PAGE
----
Vermont Softworks:

blog entry

A good idea, poorly implemented

My mother used to say that the right thing at the wrong time is the wrong thing.” Similarly, I suppose you could say that the right thing done incorrectly is also the wrong thing. And indeed, we could say just that about a good idea I had a couple of years ago — and unfortunately, I discovered only today that it was done incorrectly.

the good idea

Anyone who’s ever published their e‑mail address on a web site learns quickly that it’s a bad idea: the spamgates open wide, and even with the best spam filters set up you’re quickly inundated. So rather than include my address on this site, I built a contact web form. When a visitor fills out the form and presses Submit, their message gets sent to me via e‑mail — but the address can’t be harvested by nefarious spambots. I tested it, and it worked well. In fact, I went on to receive several important communications through it.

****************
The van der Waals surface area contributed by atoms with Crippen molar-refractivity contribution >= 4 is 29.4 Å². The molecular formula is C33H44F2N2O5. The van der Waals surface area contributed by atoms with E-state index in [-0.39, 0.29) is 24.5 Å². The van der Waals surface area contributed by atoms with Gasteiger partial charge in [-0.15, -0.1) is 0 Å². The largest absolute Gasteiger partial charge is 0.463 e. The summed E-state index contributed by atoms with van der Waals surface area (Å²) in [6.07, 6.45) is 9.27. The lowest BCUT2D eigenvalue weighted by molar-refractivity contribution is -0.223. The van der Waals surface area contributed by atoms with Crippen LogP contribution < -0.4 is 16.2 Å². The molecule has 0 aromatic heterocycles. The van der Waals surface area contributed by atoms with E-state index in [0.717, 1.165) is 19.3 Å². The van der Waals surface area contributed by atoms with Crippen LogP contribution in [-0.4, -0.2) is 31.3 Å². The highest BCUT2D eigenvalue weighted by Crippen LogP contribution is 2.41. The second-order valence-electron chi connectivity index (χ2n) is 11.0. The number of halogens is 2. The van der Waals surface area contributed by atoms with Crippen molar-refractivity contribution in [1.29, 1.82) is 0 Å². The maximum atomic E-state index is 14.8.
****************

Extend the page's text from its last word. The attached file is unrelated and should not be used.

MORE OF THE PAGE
incorrectly done

A year and a half ago, though, I decided that I’d rather receive these messages at one of my other e‑mail addresses. I changed the code. I did not test it. What was to test, right? I had merely replaced one of my e‑mail addresses with another. Well, right. But I mistyped it. And I mistyped it in such a way that the mail server that ended up receiving submitted forms knew” that it shouldn’t send a message back to the user telling them that their message couldn’t be delivered. Oops.

the fallout

In short, no one who filled out the contact form between August of 2018 and February of 2020 actually reached me. And they weren’t told. So they all think that I rudely ignored them. Sigh.

I’ve fixed the problem. It wasn’t difficult: it just required correcting my address. If you wanted to reach me, I’m terribly sorry. Please do try again. It will work this time, I’m sure. I tested it. 🤷🏼